Anyone following the $5 billion product development known as Apple Park–the company’s new 175-acre development on which a 2.8-million square foot Norman Foster spaceship has officially landed–will want to read the latest feature in Wired, which takes the closest look yet at the “insane” attention to detail within the campus.
It’s easy to be cynical about the sheer attention to detail that Apple has applied to its own campus. After all, the tech press has been staring at Steve Jobs’s final project, asking “what does this mean?” for years now–all while Apple has yet to release another hit product since the iPhone. Nonetheless, it is an incredible attention to detail, from the materials and engineering. Here’s what we learned from Wired:
Apple Has A Patent On The Pizza Boxes From Its Cafe
It’s not delivery, it’s…lunch brought back to your desk. For those who can’t take the time to eat in the 4,000-person cafeteria, Francesco Longoni, who heads the Apple Park café, helped Apple develop a patented new pizza box. It appears to have vents on the top to let steam escape so the pizza won’t get soggy in transit.
The Cafe’s Glass Doors Weigh 440,000 Pounds
The cafe itself is essentially a giant atrium, with floor and balcony seating. But despite the space’s size, on nice days two doors can be slid open to let the air in. Yet, thanks to their steel frames and 10 panels of glass, these doors weigh 440,000 pounds apiece–so Apple stuck machinery underground to silently open and close each door on command.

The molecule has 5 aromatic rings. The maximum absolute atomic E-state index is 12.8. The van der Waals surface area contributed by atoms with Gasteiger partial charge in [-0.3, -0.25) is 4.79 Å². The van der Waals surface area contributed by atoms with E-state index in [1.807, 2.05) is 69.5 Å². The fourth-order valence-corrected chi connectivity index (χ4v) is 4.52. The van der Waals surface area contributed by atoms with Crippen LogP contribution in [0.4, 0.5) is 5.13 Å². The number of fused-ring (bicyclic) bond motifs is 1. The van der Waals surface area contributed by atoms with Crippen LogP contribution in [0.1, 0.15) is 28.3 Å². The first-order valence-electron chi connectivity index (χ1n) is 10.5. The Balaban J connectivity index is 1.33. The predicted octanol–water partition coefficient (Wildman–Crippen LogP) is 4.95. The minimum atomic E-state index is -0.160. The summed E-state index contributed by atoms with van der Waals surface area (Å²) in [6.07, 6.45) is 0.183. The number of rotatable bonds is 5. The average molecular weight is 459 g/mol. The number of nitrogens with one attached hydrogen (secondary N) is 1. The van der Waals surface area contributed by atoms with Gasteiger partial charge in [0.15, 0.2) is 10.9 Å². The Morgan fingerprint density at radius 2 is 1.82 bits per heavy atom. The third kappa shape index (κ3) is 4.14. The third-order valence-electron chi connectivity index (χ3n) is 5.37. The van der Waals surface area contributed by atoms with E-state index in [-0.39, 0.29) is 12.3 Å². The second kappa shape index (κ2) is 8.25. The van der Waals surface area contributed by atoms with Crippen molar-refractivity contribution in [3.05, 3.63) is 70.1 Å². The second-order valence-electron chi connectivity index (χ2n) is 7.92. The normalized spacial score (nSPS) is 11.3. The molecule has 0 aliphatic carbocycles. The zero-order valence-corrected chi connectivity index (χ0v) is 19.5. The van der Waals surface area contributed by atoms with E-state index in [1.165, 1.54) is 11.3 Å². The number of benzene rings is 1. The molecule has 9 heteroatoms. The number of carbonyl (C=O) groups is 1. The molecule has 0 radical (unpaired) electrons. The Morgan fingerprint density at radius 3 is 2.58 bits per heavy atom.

Jony Ive Saved The Day With A Trick From…iPods?!?
In one of the wilder details from the piece, Jobs consents to Foster that the building needs “fins”–shades that break the monolith’s circular silhouette to provide the broad, 45-foot-tall windows with much-needed shade. However, since all glass contains sand, and sand contains iron, the original glass fins had an unacceptably green tinge to them. In response, Ive’s own design team suggested a solution, inspired by their experience designing physical products like the shining white iPod. By painting the back of the glass white, and attaching it to metal sheets coated with white silicone, and mixing in a touch of pink to the white pigment, Apple got the shining, non-green aesthetic it wanted.
Apple’s Desks Have No Wires, Of Course
Apple’s workspaces are built in a rearrangeable pod structure around the ring. And in a moment of restraint, Apple’s height-adjustable desks are made from a custom timber veneer from recycled wood. They bracket into the wall with integrated fiber optics and electrical wires. And two buttons allow employees to raise and lower the desks. “Users can tell them apart by feel: The convex one raises the table, the concave lowers it,” Levy writes.
The Gleaming Stairwells Hack The Fire Code
The building’s stairwells are white concrete with arm rails molded into the walls. But they don’t require heavy fire doors mandated by code, despite being classified as fire stairs. How? Jobs argued that, much like on yachts, “in cases of flagration, glass encasing the stairwells should be drenched by high-pressure sprinkler heads producing a dense mist,” Wired’s Steven Levy explains. The argument worked.
Apple Used Hydrodynamics To Keep Its Glass Spot-Free
Apple Park uses unfathomable amounts of glass, and anyone who has taken their car through a lazy automated carwash knows how water spots can form as drips dry. Apple designed its glass canopies scientifically to roll water away, rather than pooling it. That may not seem like a revolutionary idea–until you realize the research behind this particular shape was only published in 2006.